Teen charged under Quanto's Law in stabbing of Calgary police dog
WARNING: This story includes a graphic image of the dog's injuries that may be disturbing to some readers
A 14-year-old has been charged with maiming a police animal after a Calgary police dog was stabbed multiple times in the head during an arrest early Sunday morning.
It marks the first time the Calgary Police Service has laid a charge under legislation designed to protect police animals known as Quanto's Law, which came into effect in July 2015.
- Police have released a photo of Jester's head wounds that appears lower down in this story.
- The image may be disturbing to some readers. Don't scroll to the bottom if you don't want to see it.
Police said they were called to a suspected break-in at Grant MacEwan School in the 100 block of Falshire Drive N.E. just before 2 a.m. Sunday and, when officers arrived, two suspects fled.
Jester, a police dog, was sent after them.
During the pursuit, police said one of the suspects pulled a knife and stabbed the dog multiple times.
The six-year-old German shepherd's injuries were considered life-threatening and it was rushed to a veterinary clinic for emergency surgery.
Its condition was later upgraded to serious and Jester is now recovering at home with its handler.
The youth who is charged with injuring the dog is also charged with break and enter and possession of a weapon.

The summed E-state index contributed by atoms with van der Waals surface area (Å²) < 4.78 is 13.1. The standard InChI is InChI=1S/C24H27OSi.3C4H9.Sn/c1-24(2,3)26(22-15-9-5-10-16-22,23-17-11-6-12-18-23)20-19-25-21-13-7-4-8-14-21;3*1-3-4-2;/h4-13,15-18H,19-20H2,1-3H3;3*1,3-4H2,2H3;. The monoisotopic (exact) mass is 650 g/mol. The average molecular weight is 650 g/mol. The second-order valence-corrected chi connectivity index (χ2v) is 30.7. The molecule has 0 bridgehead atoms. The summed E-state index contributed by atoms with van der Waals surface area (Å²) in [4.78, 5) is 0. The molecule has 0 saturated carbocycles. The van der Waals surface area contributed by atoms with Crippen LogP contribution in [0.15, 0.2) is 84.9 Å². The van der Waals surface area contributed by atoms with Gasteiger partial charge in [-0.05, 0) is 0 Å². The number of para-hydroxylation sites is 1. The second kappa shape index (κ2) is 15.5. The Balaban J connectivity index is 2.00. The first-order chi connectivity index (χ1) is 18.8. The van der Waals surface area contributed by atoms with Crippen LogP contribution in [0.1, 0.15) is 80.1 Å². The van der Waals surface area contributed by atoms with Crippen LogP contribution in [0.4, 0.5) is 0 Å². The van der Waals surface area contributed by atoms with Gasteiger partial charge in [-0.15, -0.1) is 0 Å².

Another 15-year-old suspect has also been charged with break and enter.
The teens cannot be named under the Youth Criminal Justice Act.
What is Quanto's Law?
Quanto's Law was named after an Edmonton police dog that was stabbed to death while chasing a suspect in 2013.
It was passed into law by the federal government in 2015.
For adult offenders, the charge carries a maximum sentence of five years, but also provides for a six-month mandatory minimum sentence if the animal was intentionally injured.
Potential youth sentences vary more widely and could include a reprimand, fine, probation or jail time.
Police release image of Jester's wounds
Police released an image of Jester's injuries Monday.
The image depicts the dog in a veterintary clinic, with a partially shaved head and several knife wounds in its scalp.
The photo is included below to provide a sense of the animal's injuries.
- An earlier version of this story noted that penalties under Quanto's Law carry a maximum sentence of five years and a six-month mandatory minimum sentence if the animal was intentionally injured. That only applies to adult offenders. The story has been updated to clarify potential sentences for young offenders.Aug 01, 2017 3:58 PM MT